JAPAN - The Bank of Japan's decision to end its long-running zero interest rate policy, raising rates to 0.25%, could see pension funds rejig their asset allocation, accelerating the diversification of fixed income portfolios.
At its monetary policy meeting today, the BoJ decided by a unanimous vote to change the guideline for money market operations to “encourage the uncollateralised overnight call rate to remain at around 0.25%”. The hike marks the first rate rise in nearly six years.
Ian Kernohan, economist at Royal London Asset Management, said: “Structurally, pension funds are heavily invested in the bond market so over time, we’d expect the weighting to shift in favour of equities.
“From a cyclical point of view, the fact the Bank of Japan has begun to raise interest rates now is a negative for the bond market there so it does seem to be a good time to shift some assets out of bonds and into equities.”
Prior to the rate hike, Yoshinori Kouta, business leader of investment consulting Japan at Mercer, commented: “Recently there has been huge demand for diversification within domestic fixed income. The interest rate in the future will be higher so the performance [of bonds] will be less attractive compared to previous years. People have been already diversified into hedge funds or international fixed income with a 100% currency hedge into Japanese yen, and will keep these positions.”
Itsuki Sano, vice president and director, Japanese business development, at T. Rowe Price Global Investment Services’ Tokyo branch warned that sticking to government bonds as rates rise could see pension funds lose out.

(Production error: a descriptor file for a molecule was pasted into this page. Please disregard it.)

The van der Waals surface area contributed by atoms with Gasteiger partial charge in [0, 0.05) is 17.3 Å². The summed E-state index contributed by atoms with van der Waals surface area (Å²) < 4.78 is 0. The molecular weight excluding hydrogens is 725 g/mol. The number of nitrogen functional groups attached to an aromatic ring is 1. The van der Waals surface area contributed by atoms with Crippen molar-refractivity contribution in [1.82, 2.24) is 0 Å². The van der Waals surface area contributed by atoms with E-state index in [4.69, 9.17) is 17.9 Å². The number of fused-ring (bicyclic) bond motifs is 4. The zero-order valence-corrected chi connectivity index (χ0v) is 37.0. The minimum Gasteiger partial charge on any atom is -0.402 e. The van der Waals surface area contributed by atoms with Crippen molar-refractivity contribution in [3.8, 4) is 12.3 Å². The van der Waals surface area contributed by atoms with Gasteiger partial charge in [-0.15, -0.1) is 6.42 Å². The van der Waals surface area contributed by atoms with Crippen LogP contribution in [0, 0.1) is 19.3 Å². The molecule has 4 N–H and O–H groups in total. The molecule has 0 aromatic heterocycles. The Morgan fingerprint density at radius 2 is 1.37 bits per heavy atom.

“The base performance might be 1% but you are most likely to lose your asset value when interest rates go up,” he noted.
In a statement, the BoJ said: “The bank has maintained zero interest rates for an extended period, and the stimulus from monetary policy has been gradually amplified against the backdrop of steady improvements in economic activity and prices.
“In this environment, maintaining the previous level of the policy interest rate may result in large swings in economic activity and prices in the future. Today’s policy decision will contribute to ensuring price stability and achieving sustainable growth in the medium to long term.”
Fund managers in Japan suggested the move might further accelerate the trend to hedge fund investment, however Philip Whittome, portfolio manager at Investec Asset Management, previously told Global Pensions pension funds needed to treat their riskier assets with caution in the face of rising interest rates.
They should consider the extent to which the strength of “riskier asset classes” might have been driven by liquidity available globally, rather than by improvement of fundamentals, he cautioned.
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